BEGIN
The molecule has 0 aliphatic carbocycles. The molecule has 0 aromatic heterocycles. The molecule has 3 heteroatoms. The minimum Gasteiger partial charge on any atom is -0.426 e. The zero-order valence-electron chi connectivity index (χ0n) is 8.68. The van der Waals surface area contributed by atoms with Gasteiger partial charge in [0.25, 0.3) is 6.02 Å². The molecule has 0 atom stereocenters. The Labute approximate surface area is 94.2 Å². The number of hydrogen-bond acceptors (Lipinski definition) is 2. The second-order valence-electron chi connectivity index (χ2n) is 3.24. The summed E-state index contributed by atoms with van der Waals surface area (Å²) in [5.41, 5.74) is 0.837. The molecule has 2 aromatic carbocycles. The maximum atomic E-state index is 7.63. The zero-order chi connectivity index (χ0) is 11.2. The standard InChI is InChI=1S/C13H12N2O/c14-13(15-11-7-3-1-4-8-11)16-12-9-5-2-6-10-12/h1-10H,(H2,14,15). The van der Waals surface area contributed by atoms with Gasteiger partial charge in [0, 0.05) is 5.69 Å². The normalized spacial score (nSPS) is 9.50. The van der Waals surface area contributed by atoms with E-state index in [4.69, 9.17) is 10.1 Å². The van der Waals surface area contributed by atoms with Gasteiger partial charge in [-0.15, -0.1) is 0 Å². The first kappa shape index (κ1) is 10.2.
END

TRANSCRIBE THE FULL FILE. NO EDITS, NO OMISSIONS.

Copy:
The molecule has 0 aliphatic carbocycles. The molecule has 0 aromatic heterocycles. The molecule has 3 heteroatoms. The minimum Gasteiger partial charge on any atom is -0.426 e. The zero-order valence-electron chi connectivity index (χ0n) is 8.68. The van der Waals surface area contributed by atoms with Gasteiger partial charge in [0.25, 0.3) is 6.02 Å². The molecule has 0 atom stereocenters. The Labute approximate surface area is 94.2 Å². The number of hydrogen-bond acceptors (Lipinski definition) is 2. The second-order valence-electron chi connectivity index (χ2n) is 3.24. The summed E-state index contributed by atoms with van der Waals surface area (Å²) in [5.41, 5.74) is 0.837. The molecule has 2 aromatic carbocycles. The maximum atomic E-state index is 7.63. The zero-order chi connectivity index (χ0) is 11.2. The standard InChI is InChI=1S/C13H12N2O/c14-13(15-11-7-3-1-4-8-11)16-12-9-5-2-6-10-12/h1-10H,(H2,14,15). The van der Waals surface area contributed by atoms with Gasteiger partial charge in [0, 0.05) is 5.69 Å². The normalized spacial score (nSPS) is 9.50. The van der Waals surface area contributed by atoms with E-state index in [4.69, 9.17) is 10.1 Å². The van der Waals surface area contributed by atoms with Gasteiger partial charge in [-0.15, -0.1) is 0 Å². The first kappa shape index (κ1) is 10.2.